Everywhere in the developed world the payment of welfare benefits to people of working age causes problems. Benefits trap them: if they try to better themselves, the benefit is soon reduced; but to stay on welfare is to settle for second class incomes and lifestyles. Gaps between those on welfare and those in employment inevitably widen. Yet the lure of easy money is seductive: whereas 5% of working age people received welfare in 1975, more than 21% do nowadays, despite more jobs being available, and today's buoyant economy. Increasing numbers try to improve lifestyles by crime.
It wasn't always like this. Before the 1970s, governments were reluctant to pay money without work. Political opposites like Peter Fraser and Apirana Ngata warned against a welfare culture, arguing it would encourage crime and alcoholism. Satan, they said, would find work for idle hands. Work schemes employed those having difficulty getting jobs. During the 1970s welfare gradually became a lifestyle option. Jenny Shipley's government introduced a requirement that the able-bodied seek jobs, but Helen Clark's government, true to its 1970s ideals, abolished it.
Today the largest group on welfare is Maori. The contraction in public sector jobs and work schemes, plus the abolition of any work requirement saw more Maori opt for welfare, just as Fraser and Ngata predicted. In remote parts of the East Coast where I visited last week, as many as 80% are beneficiaries. Shops are boarded up, and school attendance is spasmodic. Crime abounds. But its proceeds will never completely close gaps.
Ironically, just when many Maori were being seduced into careers on welfare, the Crown - most commendably - began taking its responsibilities under the Treaty of Waitangi more seriously. In 1975 a Waitangi Tribunal was established. It would hear Maori grievances about contemporary problems. Ten years later, the government in which I served gave it the power to investigate historical wrongs back to1840. Sadly, a poorly-drafted Act, coupled with inadequate attention to its implementation, allowed a major grievance industry to blossom. Nineteenth century land loss was quickly identified as the biggest problem for Maori. I'm not sure why, because once-productive East Coast farmland that had always been in Maori hands was steadily reverting to gorse and scrub, suggesting deeper causes of Maori poverty than landlessness. Crusading reports of mixed usefulness were published. They judged our ancestors by today's stricter Treaty standards, not those understood in the nineteenth century. Benefits of colonisation - and there were some - were downplayed, and emotive language was used to denounce the Crown - which often did act unjustly, sometimes through ignorance. Maori expectations of big financial settlements soon rose so rapidly that Jim Bolger's ministry introduced the "fiscal envelope", limiting them to $1 billion in total. The present government removed that bar too. Hopes have reached stellar proportions.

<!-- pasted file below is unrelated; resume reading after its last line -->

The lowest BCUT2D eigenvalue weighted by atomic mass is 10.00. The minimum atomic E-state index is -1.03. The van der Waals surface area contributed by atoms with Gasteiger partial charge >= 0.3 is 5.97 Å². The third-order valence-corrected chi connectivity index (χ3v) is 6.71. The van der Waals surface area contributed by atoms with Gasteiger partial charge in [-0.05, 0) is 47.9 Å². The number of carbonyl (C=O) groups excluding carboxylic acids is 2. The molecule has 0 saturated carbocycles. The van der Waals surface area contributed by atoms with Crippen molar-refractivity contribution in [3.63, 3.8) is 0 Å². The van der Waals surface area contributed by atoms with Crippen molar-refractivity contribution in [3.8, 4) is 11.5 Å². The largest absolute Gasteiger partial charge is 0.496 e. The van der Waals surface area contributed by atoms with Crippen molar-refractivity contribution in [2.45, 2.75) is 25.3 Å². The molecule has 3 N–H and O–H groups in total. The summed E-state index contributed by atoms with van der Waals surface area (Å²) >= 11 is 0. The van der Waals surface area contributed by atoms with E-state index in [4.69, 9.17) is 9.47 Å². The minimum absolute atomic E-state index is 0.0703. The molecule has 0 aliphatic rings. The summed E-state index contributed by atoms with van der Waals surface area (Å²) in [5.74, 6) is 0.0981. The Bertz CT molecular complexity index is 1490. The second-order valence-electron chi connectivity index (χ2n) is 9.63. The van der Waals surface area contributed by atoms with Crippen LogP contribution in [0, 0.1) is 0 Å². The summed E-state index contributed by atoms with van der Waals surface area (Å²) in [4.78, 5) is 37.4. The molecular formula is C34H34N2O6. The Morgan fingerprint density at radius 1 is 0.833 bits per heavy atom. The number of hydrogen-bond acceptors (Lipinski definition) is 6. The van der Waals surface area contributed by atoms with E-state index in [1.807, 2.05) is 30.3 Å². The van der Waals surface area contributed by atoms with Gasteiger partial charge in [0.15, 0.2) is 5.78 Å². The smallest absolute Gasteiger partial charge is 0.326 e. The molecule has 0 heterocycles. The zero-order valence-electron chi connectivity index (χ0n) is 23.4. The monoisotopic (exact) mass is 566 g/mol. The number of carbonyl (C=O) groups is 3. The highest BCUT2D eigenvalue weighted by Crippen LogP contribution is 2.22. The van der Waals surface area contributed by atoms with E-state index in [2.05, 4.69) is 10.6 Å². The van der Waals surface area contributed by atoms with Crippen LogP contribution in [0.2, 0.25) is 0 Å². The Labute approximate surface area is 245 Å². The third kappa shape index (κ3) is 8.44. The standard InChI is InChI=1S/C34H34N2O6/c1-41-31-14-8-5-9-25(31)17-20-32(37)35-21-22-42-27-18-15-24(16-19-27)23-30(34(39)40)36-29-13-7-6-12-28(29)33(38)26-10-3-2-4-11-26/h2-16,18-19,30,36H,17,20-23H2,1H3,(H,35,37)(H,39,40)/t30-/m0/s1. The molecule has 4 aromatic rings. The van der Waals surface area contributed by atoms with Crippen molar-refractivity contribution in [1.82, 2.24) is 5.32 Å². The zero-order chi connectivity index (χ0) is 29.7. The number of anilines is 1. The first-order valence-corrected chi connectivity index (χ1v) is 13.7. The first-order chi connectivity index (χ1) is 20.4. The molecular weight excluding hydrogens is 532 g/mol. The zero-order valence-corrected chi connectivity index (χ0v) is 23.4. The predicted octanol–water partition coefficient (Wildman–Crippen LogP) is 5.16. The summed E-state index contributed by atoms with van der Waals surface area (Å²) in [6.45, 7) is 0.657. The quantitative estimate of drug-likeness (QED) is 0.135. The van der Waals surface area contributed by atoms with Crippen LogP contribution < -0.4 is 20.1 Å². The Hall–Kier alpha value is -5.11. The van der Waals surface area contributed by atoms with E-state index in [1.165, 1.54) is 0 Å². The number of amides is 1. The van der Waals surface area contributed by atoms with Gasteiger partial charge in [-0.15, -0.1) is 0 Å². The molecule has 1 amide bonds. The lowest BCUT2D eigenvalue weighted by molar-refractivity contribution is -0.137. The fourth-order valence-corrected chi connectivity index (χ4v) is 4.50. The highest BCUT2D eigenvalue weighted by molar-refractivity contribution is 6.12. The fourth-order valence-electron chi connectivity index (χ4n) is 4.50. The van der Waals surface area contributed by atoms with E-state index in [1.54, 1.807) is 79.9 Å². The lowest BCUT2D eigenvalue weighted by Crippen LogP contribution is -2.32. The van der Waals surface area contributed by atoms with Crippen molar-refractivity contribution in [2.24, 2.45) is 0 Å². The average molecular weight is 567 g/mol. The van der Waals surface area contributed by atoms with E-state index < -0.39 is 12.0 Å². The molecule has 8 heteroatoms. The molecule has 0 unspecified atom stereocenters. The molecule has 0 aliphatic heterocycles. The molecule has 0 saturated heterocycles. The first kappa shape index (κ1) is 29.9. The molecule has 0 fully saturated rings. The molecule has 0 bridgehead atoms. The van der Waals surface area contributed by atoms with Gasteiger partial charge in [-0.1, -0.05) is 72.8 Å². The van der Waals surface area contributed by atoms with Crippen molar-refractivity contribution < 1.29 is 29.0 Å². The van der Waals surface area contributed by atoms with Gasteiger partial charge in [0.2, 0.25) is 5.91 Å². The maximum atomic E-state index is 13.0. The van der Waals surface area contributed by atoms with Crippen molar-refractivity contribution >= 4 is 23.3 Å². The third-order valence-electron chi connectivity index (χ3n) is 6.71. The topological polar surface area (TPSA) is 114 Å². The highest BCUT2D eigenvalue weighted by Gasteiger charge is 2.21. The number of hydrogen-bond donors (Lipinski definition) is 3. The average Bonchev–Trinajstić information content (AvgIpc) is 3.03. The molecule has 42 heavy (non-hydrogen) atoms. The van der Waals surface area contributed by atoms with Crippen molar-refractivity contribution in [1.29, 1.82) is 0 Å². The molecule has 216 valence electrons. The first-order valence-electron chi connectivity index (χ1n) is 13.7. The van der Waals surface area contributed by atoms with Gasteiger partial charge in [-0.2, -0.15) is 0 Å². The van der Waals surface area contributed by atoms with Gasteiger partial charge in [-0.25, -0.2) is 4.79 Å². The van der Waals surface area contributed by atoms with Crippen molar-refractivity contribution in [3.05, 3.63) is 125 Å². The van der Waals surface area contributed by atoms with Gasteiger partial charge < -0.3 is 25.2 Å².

Militating against such expectations is the reality that Treaty mills grind slowly. They require more and more people to run them, and ever-increasing resources. Some say the industry now employs 500 people and consumes $80 million per annum (settlements excluded). Top of the money tree are lawyers, fishery consultants and Crown Forest Rental Trust researchers and trustees. Many do very nicely, and are comfortable with the pace. Some talk openly of the next generation's claims, despite today's being "full and final". The Office of Treaty Settlements that is the final negotiating authority clips the ticket too. Meantime the claimants wait.
Predictably, envy, one of the seven deadly sins, now stalks the Treaty world. At hearings people whisper in one's ear that some lawyers are pocketing exorbitant fees and/or queue-jumping with claims. Too many cream Legal Aid. One claimant researcher is said to have received more than $1 million for little more than a pile of photocopying. It scarcely matters whether such stories are true: the perception amongst many Maori is that they are.
This widening gap between the lives of claimants and those farming the Treaty industry is a recipe for social disaster. It cannot be allowed to continue. Cargo cults always end in tears. Ministers should settle quickly, or have the courage to cool unrealistic expectations, rather than foster them.
The trouble is that our government wants to fly back into office ruffling as few feathers as possible. Sooner rather than later ministers will be forced to take a grip of the Treaty industry or it will grip them. Maori need leadership, not patronising sentimentality. Ministers might like to consider appointing a Royal Commission headed by one of our most fearless lawyers to devise a swifter, tighter, fairer system for resolving grievances, one with no room for favouritism. Above all, the real cause of widening gaps must be tackled. Welfare dependency is its name. No Treaty settlements can substantially improve the socio-economic status of Maori unless they, themselves, take back control of their lives and accept responsibility to work the resources returned to them.
Historian and author Michael Bassett was a Labour minister 1984-90.